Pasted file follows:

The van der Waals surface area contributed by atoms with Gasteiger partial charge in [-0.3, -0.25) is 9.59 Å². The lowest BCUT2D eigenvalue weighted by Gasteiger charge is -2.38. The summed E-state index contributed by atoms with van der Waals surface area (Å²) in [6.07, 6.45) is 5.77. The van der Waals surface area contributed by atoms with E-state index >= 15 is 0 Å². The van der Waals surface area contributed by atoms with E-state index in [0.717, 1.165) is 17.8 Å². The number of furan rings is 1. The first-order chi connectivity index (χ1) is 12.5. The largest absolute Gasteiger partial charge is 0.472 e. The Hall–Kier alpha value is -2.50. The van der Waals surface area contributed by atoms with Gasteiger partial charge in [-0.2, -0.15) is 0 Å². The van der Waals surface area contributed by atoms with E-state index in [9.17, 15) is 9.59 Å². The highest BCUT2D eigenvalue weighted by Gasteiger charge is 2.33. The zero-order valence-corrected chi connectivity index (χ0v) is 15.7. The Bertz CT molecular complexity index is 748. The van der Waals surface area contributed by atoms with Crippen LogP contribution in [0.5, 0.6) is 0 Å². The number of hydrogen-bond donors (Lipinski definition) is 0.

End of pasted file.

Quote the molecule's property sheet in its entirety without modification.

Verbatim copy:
The van der Waals surface area contributed by atoms with Gasteiger partial charge in [-0.3, -0.25) is 9.59 Å². The lowest BCUT2D eigenvalue weighted by Gasteiger charge is -2.38. The summed E-state index contributed by atoms with van der Waals surface area (Å²) in [6.07, 6.45) is 5.77. The van der Waals surface area contributed by atoms with E-state index >= 15 is 0 Å². The van der Waals surface area contributed by atoms with E-state index in [0.717, 1.165) is 17.8 Å². The number of furan rings is 1. The first-order chi connectivity index (χ1) is 12.5. The largest absolute Gasteiger partial charge is 0.472 e. The Hall–Kier alpha value is -2.50. The van der Waals surface area contributed by atoms with Gasteiger partial charge in [-0.2, -0.15) is 0 Å². The van der Waals surface area contributed by atoms with E-state index in [9.17, 15) is 9.59 Å². The highest BCUT2D eigenvalue weighted by Gasteiger charge is 2.33. The zero-order valence-corrected chi connectivity index (χ0v) is 15.7. The Bertz CT molecular complexity index is 748. The van der Waals surface area contributed by atoms with Crippen LogP contribution in [0.5, 0.6) is 0 Å². The number of hydrogen-bond donors (Lipinski definition) is 0.